Why Do Dogs Howl? 5 Reasons for This Ancient Habit
After living with humans for millenniums, dogs seem to be far removed from their wolf-like ancestors. Our furry friends have traded their strong, hunting-ready jaws for smaller teeth that are more likely to chomp a dog treat than prey. Despite the many social and physical changes they have experienced over the years, a fascinating age-old habit lives on: howling.
So, why do dogs howl? There are several reasons your pup may channel their inner wolf with this loud cry, such as to warn potential intruders or get something they want. Let’s explore why your dog may be howling.
#1: Signal Their Location
Dogs have been expert communicators since ancient times! In the wild, some canines may hunt for food while other members of the pack stay behind. Howling lets the rest of the group find their way back home. The next time your furry friend howls as you’re approaching the door or when you’ve otherwise been separated for a while, they may be trying to guide you back to them.
In addition to directing others to safety, your pup may howl to tell another dog they come in peace. For instance, if you and your pup are approaching another dog’s home, howling helps ensure the other dog is not surprised or frightened by your arrival.
#2: Seek Attention
Dogs are smart and can quickly learn how to get what they want. If you’ve ever given your howling pup a treat to calm them down, for example, you’ve taught them that this behavior will result in a reward. Your dog may also learn howling when they’re bored leads to attention—even when that attention is bad, they still might enjoy the interaction.
To break this habit, you’ll need to show your dog inappropriate behavior does not lead to rewards or praise. Ignore your pup when they howl for attention and encourage other members of your family to do the same. Once your dog quiets down for a few minutes, then reward them with a treat or their favorite play toy to reinforce the positive behavior.
#3: Protect Their Territory
Does your dog howl at visitors or people passing by on the street? Canines are territorial creatures, and they will often howl to warn people or animals who they perceive to be invading their space. That’s why strangers are more likely to be on the receiving end of an enthusiastic howl than family members or anyone else your dog knows.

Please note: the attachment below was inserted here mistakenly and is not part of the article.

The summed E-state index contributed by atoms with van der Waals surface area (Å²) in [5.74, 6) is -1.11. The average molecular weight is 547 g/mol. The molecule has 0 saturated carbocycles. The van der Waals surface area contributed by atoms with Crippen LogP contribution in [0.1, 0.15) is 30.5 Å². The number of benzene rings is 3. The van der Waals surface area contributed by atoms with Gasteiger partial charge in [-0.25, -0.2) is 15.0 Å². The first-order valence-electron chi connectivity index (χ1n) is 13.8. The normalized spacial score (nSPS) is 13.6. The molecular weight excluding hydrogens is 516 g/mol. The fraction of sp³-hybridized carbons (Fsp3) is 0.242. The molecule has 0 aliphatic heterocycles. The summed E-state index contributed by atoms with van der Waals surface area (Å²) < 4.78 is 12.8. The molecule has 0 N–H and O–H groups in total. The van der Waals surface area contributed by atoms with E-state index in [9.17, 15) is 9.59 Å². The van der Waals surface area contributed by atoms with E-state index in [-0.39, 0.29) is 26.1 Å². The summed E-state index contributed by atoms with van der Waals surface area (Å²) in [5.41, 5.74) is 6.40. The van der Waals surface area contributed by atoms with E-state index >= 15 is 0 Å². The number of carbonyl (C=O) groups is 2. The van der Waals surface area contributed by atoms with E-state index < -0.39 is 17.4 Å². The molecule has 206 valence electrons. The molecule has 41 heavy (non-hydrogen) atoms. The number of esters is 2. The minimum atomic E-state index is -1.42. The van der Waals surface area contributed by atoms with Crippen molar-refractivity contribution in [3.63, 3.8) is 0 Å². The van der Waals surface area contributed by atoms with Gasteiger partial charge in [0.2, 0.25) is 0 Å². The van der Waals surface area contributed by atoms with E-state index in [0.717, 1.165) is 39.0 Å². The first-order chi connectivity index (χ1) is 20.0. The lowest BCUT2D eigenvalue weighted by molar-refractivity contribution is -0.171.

Distracting your dog or taking them to a quieter environment can help prevent territorial howling. Try shaking your keys or squeaking a toy to capture their attention and lead them away from the source of the behavior. Give them the “sit” command followed by a treat or toy only after they’ve completely calmed down.
#4: Express Loneliness
Howling can be a symptom of separation anxiety, a behavioral problem that occurs when a dog is apart from a favorite person or animal. This feeling of extreme loneliness can lead to other problem behaviors including barking, urinating in an inappropriate area, and destructive chewing.
Although you won’t hear your dog howling while you’re away from home, a neighbor may alert you to the noise. If you have a home security system that records audio, it may pick up the howling as well. Spending quality time with your dog when you come home or asking a friend to check on your furry friend while you’re away can help remedy separation anxiety. Chewing also helps dogs cope with separation anxiety, so give them a fun chew toy when you arrive to help them manage the stress.
#5: Indicate an Injury
Just as we sometimes cry when we get hurt, dogs may howl to signal they are in pain. If your dog’s howling is accompanied by twitching, panting, excessive licking, an arched back, or limping, consult your veterinarian for advice.
Why Do Dogs Howl at Sirens?
While there’s no conclusive evidence why dogs howl at sirens and other high-pitched sounds, we do know that packs of wolves tend to howl together—with each wolf “singing” a different note. Dogs may instinctually channel their ancestors and howl along when they hear a siren that mimics this song-like sound. It’s also possible a howling dog is simply mistaking the noise for other dogs howling far away. Either way, your dog’s vocal response indicates they have been alerted to the message.
A Cornerstone of Communication
Knowing why dogs howl will help you better understand your dog’s needs and recognize when they’re trying to send you a special message. The next time you hear your best friend bellow out, just remember they’re paying homage to their ancient roots!
You’re doing your part to discern your best friend’s verbal cues, but how well can dogs understand humans? The science may surprise you!